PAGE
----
Some boarding schools included flipping the mattress (every morning!) as well – thinner mattresses, usually on a corded bed or slatted bed such that the bottom side is always airing out to some degree. I think that one reason might be that requiring the mattresses to be flipped will *really* require full bed-making every day instead of just smoothing the top cover over things, and will automatically air the bed in the process, but still, I think that’s, uh, extreme.

      (I usually keep my mouth shut about it when people are super-proud that they make their beds absolutely *immediately* upon getting out of bed – denouncing anyone who doesn’t do that as “not clean” – but who, by doing so, are 1. closing their sweat into the bed and also 2. posthumously appalling at least a century’s worth of the old-fashioned hyper-clean housekeepers they’re often boasting about being like. But modern materials make a difference in how actually-hygienic it is, and also if it drives someone nuts to have the bed not-smooth and they don’t have a schedule that allows for morning airing before the bed-making, then they may be better off not knowing rather than having the image of dust mites destroying their enjoyment of the smoothly-made bed? And anyway, I’m usually annoyed at the time, and that sort of annoyed is rarely the time to speak…)

  • Kris

    Absolutely. Although we often don’t make it until right before we go to bed, lol. I usually pull the covers up to make it look mostly-made during the day, and then do the more precise fixing in the evening. I can’t stand getting into rumpled sheets. I have a very particular way of positioning myself to get into my sleep mode, and the sheets & pillows are an integral part of that.

  • K

    You are not alone. No, I do not make my bed. Generally I’m a fairly tidy person, but the mornings are always stressful and I am not a morning person (especially when waking in the dark like now). That said, if I anticipate visitors at all I will straighten the covers a bit, mostly because my bedroom is on the first floor and on display so to speak. If it wasn’t, I wouldn’t bother at all. Funny enough I love getting into a made bed. When I wash the sheets I make it and that’s usually where it ends.

  • sandyginger

    I am a bed maker-in fact, even in hotels. I cannot leave the house if any bed is unmade, stairs pushed in, trash empty. Call me OCD, no, just need the organization to rest my brain, the way I am wired. We all are wired in different ways, my adult sons-they are complete slobs who don’t know how a bed is made. To each his own!

    • Jennifer Jo

      Funnily enough, we actually always make the bed when we stay in a hotel — mostly so we don’t misplace our stuff, but also: appearances. (We try not to be slobs IN public.)

  • Elva

    Yes, I make my bed and also fluff up the blankets on all the dog beds, but I most certainly do not judge people who DON’T make their beds!

  • Cat

    I make my bed for two reasons, one being my dogs sleep on the bed and while i love them dearly i dislike the mud in my sheets or the drool on my pillows since they know no bounds. The other reason is i just like seeing my bed all nice and tidy and crawling into at night instead of standing there straightening everything out, it’s already done.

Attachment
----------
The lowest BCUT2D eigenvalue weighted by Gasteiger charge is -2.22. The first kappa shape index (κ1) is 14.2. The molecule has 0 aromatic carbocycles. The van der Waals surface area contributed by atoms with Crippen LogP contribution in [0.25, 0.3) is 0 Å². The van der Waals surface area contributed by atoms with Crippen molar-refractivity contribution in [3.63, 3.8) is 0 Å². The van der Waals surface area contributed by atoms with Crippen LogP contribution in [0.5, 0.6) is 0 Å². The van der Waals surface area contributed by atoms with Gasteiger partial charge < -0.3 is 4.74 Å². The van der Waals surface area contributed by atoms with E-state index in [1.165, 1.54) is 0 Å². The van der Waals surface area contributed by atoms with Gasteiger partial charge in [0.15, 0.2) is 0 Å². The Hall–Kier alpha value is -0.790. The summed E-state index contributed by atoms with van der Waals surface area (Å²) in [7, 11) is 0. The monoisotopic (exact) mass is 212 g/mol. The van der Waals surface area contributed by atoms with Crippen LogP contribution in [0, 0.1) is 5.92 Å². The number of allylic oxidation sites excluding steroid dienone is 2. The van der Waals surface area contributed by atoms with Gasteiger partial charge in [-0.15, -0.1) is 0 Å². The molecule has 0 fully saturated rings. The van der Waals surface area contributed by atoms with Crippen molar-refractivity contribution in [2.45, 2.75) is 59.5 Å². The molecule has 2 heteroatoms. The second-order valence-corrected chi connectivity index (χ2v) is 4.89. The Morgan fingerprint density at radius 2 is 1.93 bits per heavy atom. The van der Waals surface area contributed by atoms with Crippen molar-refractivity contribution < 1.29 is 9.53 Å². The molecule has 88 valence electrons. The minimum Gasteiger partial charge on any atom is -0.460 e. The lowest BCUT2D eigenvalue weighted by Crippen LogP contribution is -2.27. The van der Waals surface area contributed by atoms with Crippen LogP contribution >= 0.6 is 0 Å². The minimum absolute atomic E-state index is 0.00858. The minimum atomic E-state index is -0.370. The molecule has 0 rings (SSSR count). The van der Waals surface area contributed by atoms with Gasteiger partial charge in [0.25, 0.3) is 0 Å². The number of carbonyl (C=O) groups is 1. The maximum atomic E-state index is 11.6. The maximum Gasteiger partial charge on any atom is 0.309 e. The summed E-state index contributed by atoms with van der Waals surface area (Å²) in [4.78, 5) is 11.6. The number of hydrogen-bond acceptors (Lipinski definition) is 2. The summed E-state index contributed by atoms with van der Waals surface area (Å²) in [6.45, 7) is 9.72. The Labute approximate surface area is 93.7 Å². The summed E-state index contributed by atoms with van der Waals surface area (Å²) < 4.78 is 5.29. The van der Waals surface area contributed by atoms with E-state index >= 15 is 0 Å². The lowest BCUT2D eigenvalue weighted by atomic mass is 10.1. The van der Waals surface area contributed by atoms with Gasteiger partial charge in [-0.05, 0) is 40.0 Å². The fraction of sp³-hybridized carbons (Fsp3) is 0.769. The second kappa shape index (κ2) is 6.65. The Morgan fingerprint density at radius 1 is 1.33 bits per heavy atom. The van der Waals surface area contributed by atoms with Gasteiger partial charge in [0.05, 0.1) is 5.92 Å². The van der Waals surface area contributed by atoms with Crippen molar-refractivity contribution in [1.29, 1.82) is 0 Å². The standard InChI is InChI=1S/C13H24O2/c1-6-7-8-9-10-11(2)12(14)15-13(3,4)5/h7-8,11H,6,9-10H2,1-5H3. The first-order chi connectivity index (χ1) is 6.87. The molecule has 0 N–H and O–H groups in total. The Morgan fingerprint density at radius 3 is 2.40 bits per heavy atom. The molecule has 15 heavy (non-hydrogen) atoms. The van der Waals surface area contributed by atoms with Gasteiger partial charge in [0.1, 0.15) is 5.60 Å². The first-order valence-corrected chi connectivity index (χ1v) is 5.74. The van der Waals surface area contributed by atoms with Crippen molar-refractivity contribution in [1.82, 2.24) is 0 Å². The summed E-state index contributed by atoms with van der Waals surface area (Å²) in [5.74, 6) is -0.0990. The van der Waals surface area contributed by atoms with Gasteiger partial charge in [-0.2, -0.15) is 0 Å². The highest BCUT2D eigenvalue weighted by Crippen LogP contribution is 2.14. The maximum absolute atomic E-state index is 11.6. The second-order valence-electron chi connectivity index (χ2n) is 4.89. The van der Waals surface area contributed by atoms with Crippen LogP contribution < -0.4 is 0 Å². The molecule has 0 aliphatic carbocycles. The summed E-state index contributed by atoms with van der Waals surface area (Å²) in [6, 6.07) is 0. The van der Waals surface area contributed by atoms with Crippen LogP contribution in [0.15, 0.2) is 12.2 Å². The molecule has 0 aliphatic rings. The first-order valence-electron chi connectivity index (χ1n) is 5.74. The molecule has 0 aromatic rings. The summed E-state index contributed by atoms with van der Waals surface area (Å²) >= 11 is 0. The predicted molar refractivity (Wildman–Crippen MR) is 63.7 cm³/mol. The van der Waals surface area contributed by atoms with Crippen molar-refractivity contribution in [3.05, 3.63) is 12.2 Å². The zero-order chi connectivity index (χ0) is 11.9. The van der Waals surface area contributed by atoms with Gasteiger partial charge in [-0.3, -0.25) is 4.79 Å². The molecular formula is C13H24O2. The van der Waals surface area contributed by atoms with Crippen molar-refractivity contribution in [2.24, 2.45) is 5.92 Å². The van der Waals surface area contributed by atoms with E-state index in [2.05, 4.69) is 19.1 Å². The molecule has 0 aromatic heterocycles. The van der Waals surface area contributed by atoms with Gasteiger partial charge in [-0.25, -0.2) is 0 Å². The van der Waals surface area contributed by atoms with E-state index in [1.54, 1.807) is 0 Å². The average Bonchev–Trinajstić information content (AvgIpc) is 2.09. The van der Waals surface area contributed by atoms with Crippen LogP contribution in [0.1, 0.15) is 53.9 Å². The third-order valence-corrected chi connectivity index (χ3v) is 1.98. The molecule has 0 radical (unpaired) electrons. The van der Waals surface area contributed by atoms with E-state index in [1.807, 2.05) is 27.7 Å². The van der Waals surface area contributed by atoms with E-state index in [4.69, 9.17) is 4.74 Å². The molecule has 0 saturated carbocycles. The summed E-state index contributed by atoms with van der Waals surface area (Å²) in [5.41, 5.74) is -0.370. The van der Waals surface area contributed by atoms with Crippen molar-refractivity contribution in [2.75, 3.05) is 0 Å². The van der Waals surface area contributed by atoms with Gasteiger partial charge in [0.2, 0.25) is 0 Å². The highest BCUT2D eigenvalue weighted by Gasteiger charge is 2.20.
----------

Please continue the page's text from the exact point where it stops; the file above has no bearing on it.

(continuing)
• Candi R

    I make mine every morning so that if the day is a disaster at least I accomplished something, even a simple task of making a bed. I feel social media influencers have made household appearances unrealistic with $200 trashcans, expensive remodeled modern kitchens, and ridiculously expensive bedding all to look the part online. Our homes are our homes, our beds just need to be clean and comfortable on our level.

  • Carla

    I had to laugh at this. I often make my bed, but not always. It’s never first thing (I’ve heard it’s best to let it air out, and since that fits my habits, I’m running with it.) I usually get back into the room at some time in the day and straighten it out then. The whole top-sheet-tucked-or-untucked sounds EXACTLY like my husband and I.

  • Melinda Armentrout

    At our primary house, if my husband is still in it when I leave to go to work (I’m a Nurse and he is a Farmer), then the answer is ‘no.’ Although I DO make it before I get into bed at night because he also likes to yank the top sheet loose form the foot and it drives me nuts to wake wrapped up like a burrito in the sheet.
    At our vacation home over the mountain, I insist that the bed be made every morning. It’s a tiny 950 square foot house and the bedroom doors are left open to facilitate air flow.

  • ccr in MA

    I generally don’t make my bed, having been programmed by years of cats curled up in/on the blankets. I also do NOT like sheets or blankets tucked in at my feet, so even if I spread the blanket out, it doesn’t have that hospital-corner look. Which doesn’t bother me, though I can see why it matters to some people.

    • Deborah R

      Last one out makes the bed, that’s usually me during the week. The husband usually on the weekend. And yes he makes it even when I’m not here. It’s pee, make bed, coffee, and I pretty much don’t function before coffee, but it only takes a minute or two and it makes my room look so much more put together. I also insisted my kids make their beds and now that they ‘re out of the house none of the three do. (Or have the grandkids make theirs.)

  • Melodie

    You asked, so I’ll answer. I make my bed because it makes me feel straightened up, even if the rest of the house is not as neat as I’d like. I think only one of my daughters does the same. But that’s all ok. I drink my coffee first, but make the bed the next time I go back there to our room. If your bedroom is on your second floor, I can see how it feels ok to just let it be. 🙂 Call me old school. Or old momma.

  • Judith Lehman

    My husband makes ours because he likes it somewhat tidy. In Nella Last’s WWII mass observation diaries, she explains that when they’re all so busy doing war work, they make their beds first thing. It’s considered slovenly to not throw back the covers for hours to air the bed. They eventually made it, but I’d say your bed is beautifully aired.

  • TJ

    Yes I do, but I grew up in the Caribbean and if you didn’t make your bed you were bound to find a lizard/roach/spider in there. But now I do it because I like a neat bedroom. My kids do the same.

  • Mavis

    Yes. You are a slob.

    Also, I am deeply offended.

    I am a successful creative person who LOVES Jell-O salad, wears {black} panty hose {with the 1 black dress that I own} who does not live in a one room school house nor have the need to make my bed double as a sofa during the day.

    I’m also not one of those hoity-toity magazine stagers that you are referring to.
    And yes, I do appreciate a well made hospital or hotel bed. Who wouldn’t?

    Oh wait. That would be YOU.

    You’re a nut. And I love you.

  • Colleen

    I don’t make mine in the morning, I make it right before bed. However 70% of the year we only have a thin quilt or two so it’s more about evening it out. We are pretty simple.